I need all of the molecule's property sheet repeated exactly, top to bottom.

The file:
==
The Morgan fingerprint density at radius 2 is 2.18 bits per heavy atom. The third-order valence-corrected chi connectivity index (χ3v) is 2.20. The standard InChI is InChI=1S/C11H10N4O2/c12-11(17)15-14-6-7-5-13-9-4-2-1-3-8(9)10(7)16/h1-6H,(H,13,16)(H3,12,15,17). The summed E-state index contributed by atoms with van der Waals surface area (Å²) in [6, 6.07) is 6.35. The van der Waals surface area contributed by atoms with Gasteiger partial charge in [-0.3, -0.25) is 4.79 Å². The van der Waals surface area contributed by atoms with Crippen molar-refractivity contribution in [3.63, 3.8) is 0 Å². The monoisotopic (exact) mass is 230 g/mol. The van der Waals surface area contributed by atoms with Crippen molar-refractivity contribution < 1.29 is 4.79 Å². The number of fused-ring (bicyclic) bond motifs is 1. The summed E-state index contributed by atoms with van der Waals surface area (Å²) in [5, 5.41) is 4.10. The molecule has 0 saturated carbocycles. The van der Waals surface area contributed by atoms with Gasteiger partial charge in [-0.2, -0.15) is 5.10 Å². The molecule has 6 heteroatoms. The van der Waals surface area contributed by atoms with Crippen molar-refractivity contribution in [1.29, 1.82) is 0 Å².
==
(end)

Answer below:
The Morgan fingerprint density at radius 2 is 2.18 bits per heavy atom. The third-order valence-corrected chi connectivity index (χ3v) is 2.20. The standard InChI is InChI=1S/C11H10N4O2/c12-11(17)15-14-6-7-5-13-9-4-2-1-3-8(9)10(7)16/h1-6H,(H,13,16)(H3,12,15,17). The summed E-state index contributed by atoms with van der Waals surface area (Å²) in [6, 6.07) is 6.35. The van der Waals surface area contributed by atoms with Gasteiger partial charge in [-0.3, -0.25) is 4.79 Å². The van der Waals surface area contributed by atoms with Crippen molar-refractivity contribution in [3.63, 3.8) is 0 Å². The monoisotopic (exact) mass is 230 g/mol. The van der Waals surface area contributed by atoms with Crippen molar-refractivity contribution < 1.29 is 4.79 Å². The number of fused-ring (bicyclic) bond motifs is 1. The summed E-state index contributed by atoms with van der Waals surface area (Å²) in [5, 5.41) is 4.10. The molecule has 0 saturated carbocycles. The van der Waals surface area contributed by atoms with Gasteiger partial charge in [-0.2, -0.15) is 5.10 Å². The molecule has 6 heteroatoms. The van der Waals surface area contributed by atoms with Crippen molar-refractivity contribution in [1.29, 1.82) is 0 Å².